Making It Better and Better

Successive generations of Jews have created different ways of enhancing the observance of the Hanukkah lights.

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It should be noted that in this period, Hanukkah candle lighting was still done with individual oil lamps. Although some historians claim that lamps with eight wells of oil originated in early times, there is no solid evidence for a Hanukkah candelabrum until several centuries after the Tosafot.

At about the same time as Rabbenu Isaac, Maimonides, the Sephardic author of the Mishneh Torah, took the opposite approach:

Rambam, Mishneh Torah, Hilkhot Hanukkah 4:1-2

"And one enhances even more than this and does the most preferred form of the mitzvah:

one lights one candle for each person on the first night  and continues to add one candle each night. How is this?  If there were 10 people in the house on the first night he would light ten candles and on the second night twenty and on the third night thirty until he is found on the eighth night lighting eighty candles."

Maimonides does not refer to the Ashkenazic innovation of the concept of visual recognition. His model of hidur, builds upon the first enhancement that includes each individual, and seems to focus on the increasing illumination of the light. Eighty candles grouped all together are certainly visible in the darkest winter night.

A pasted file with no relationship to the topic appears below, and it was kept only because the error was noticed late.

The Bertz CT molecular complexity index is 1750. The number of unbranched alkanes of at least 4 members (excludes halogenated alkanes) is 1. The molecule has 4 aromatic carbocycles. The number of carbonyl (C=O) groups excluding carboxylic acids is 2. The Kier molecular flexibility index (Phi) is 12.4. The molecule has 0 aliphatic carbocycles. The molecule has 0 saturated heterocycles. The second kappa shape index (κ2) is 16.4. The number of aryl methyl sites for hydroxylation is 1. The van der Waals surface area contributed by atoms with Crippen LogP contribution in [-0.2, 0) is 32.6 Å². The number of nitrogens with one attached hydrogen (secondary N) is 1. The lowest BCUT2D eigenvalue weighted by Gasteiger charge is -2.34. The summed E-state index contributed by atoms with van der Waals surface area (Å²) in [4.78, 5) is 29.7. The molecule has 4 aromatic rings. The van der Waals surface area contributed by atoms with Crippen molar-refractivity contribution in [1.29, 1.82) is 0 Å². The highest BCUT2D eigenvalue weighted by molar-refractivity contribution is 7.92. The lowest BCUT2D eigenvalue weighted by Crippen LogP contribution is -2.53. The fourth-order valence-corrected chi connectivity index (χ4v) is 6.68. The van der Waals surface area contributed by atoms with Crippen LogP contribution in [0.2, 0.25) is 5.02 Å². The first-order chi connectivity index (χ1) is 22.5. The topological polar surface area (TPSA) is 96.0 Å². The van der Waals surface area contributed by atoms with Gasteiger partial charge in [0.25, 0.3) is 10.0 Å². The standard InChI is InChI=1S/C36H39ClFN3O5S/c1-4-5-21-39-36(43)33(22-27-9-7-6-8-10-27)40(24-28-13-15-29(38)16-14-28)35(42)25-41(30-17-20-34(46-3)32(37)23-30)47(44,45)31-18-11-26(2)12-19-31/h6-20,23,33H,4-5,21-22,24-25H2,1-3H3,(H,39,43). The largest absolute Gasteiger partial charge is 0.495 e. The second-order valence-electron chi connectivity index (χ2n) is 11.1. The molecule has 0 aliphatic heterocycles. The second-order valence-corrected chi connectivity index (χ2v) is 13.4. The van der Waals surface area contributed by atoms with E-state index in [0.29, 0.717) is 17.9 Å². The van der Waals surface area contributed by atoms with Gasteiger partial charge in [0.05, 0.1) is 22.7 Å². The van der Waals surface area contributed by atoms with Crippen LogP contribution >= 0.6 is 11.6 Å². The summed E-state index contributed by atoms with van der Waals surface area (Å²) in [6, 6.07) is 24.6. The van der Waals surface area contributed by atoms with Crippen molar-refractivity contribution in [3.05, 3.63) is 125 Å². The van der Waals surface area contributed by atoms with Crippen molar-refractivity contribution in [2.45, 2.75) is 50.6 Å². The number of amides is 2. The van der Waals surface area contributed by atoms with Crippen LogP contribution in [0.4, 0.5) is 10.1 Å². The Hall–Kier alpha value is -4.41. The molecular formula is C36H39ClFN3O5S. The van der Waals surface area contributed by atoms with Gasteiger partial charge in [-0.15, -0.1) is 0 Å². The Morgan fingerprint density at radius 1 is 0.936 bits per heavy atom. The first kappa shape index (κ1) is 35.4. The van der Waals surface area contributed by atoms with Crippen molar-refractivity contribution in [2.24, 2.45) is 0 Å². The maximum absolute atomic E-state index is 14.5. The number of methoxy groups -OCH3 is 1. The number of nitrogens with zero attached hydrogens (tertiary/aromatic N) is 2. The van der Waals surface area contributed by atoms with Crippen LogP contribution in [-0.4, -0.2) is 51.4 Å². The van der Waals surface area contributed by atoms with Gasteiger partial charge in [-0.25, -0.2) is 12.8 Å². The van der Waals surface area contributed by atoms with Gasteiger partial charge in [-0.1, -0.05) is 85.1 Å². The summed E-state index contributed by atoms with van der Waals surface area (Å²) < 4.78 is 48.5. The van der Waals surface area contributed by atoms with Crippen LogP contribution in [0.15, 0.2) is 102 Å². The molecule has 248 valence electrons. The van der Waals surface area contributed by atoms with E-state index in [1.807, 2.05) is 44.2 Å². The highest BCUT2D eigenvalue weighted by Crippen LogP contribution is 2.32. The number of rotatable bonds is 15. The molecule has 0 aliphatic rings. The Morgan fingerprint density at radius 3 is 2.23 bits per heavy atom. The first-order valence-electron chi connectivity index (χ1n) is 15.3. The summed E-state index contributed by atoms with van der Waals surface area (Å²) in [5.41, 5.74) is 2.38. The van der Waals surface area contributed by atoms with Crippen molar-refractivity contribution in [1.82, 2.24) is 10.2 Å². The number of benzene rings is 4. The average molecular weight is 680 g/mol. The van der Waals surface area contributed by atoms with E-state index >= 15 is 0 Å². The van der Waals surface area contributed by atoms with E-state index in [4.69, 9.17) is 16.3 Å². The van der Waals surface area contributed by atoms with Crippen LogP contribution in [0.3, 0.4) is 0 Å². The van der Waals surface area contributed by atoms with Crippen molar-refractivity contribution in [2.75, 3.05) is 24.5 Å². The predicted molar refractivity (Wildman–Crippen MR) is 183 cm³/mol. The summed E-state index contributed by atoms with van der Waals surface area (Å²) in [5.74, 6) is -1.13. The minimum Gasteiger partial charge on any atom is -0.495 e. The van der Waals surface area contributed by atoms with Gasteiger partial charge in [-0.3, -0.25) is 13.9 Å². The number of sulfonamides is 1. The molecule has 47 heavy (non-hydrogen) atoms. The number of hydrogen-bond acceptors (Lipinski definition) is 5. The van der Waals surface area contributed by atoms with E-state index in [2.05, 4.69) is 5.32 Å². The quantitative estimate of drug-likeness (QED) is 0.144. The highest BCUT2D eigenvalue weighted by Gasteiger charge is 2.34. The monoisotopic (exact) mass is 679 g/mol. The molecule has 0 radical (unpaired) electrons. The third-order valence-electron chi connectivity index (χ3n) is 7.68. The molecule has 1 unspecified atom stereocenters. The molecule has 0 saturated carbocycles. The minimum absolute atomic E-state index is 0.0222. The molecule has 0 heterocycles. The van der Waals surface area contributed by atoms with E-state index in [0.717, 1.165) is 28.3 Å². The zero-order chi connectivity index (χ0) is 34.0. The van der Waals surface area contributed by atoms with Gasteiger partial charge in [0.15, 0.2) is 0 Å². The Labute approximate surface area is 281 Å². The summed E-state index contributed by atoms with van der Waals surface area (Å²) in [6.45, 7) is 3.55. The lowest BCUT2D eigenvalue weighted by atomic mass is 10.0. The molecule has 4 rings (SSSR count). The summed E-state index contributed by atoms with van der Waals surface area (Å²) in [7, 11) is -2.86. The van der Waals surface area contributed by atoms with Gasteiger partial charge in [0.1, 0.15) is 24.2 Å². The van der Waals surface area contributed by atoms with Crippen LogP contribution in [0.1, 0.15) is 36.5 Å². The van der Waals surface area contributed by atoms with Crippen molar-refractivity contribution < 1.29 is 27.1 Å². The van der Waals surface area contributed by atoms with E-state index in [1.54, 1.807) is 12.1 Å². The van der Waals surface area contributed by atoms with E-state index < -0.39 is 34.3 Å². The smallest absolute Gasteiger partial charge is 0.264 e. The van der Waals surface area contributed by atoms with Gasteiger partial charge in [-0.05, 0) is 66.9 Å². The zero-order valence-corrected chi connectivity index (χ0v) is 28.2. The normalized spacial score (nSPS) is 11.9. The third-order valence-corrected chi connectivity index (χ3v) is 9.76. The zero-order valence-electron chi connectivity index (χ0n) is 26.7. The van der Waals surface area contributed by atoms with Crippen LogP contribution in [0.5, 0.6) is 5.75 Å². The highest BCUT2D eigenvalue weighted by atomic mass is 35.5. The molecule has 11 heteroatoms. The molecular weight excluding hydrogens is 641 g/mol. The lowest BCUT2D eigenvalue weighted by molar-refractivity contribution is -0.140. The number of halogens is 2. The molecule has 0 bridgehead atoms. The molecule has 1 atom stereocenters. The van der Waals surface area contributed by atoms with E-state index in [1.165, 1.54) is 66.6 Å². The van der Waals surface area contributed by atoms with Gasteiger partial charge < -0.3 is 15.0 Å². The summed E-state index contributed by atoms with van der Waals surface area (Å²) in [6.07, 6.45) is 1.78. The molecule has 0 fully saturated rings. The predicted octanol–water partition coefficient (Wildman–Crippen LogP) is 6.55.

More Is Not Always Better

Joseph Caro, the Sephardic author of the 16th-century code of law, the Shulhan Arukh, frequently follows his Sephardic forbearer, Maimonides. On the issue of lighting Hanukkah lights, however, Caro rejects Maimonides and restates the approach of the Ashkenazi Tosafot in order to maintain the concept of visual recognition. Caro's approach demonstrates that an enhancement does not require more candles or people. By following the Ashkenazi approach, Caro adopted an interpretation that may have been new for his Sephardic community, perhaps for the very purpose of doing something new.

Moses Isserles, the Ashkenazi rabbi whose glosses and comments completed the Shulhan Arukh, however, does not simply follow Caro's lead and adopt the approach of his Ashkenazi forebears. Isserles also innovates and creates a new synthesis:

Isserles in Shulhan Arukh, Orah Hayyim, 671:2

"And there are those who say that each member of the household lights, and this is the widespread custom, but each person should be careful to light his/her candles in a distinct place in order that there be visual recognition of how many candles one is lighting."

For Maimonides, eighty candles were lit all together. For Moses Isserles, the sets of eight candles were lit in distinct places (makom meyuchad) where the sets of candles would be seen as a unit, maintaining visual recognition of the night of the holiday. It was this innovative synthesis that led to the creation of the Hanukkah candelabrum, the Hanukkiyah, which is used today.

The irony inherent in having later Ashkenazi authorities adopt Sephardi customs and vice versa did not escape the notice of later rabbis. The 17th century Ukrainian Rabbi David ben Shmuel ha-Levi noted:

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Jeffrey Spitzer is Chair of the Department of Talmud and Rabbinics at Gann Academy, The New Jewish High School, Waltham, Mass., and a member of the Institute's Tichon Fellows Program.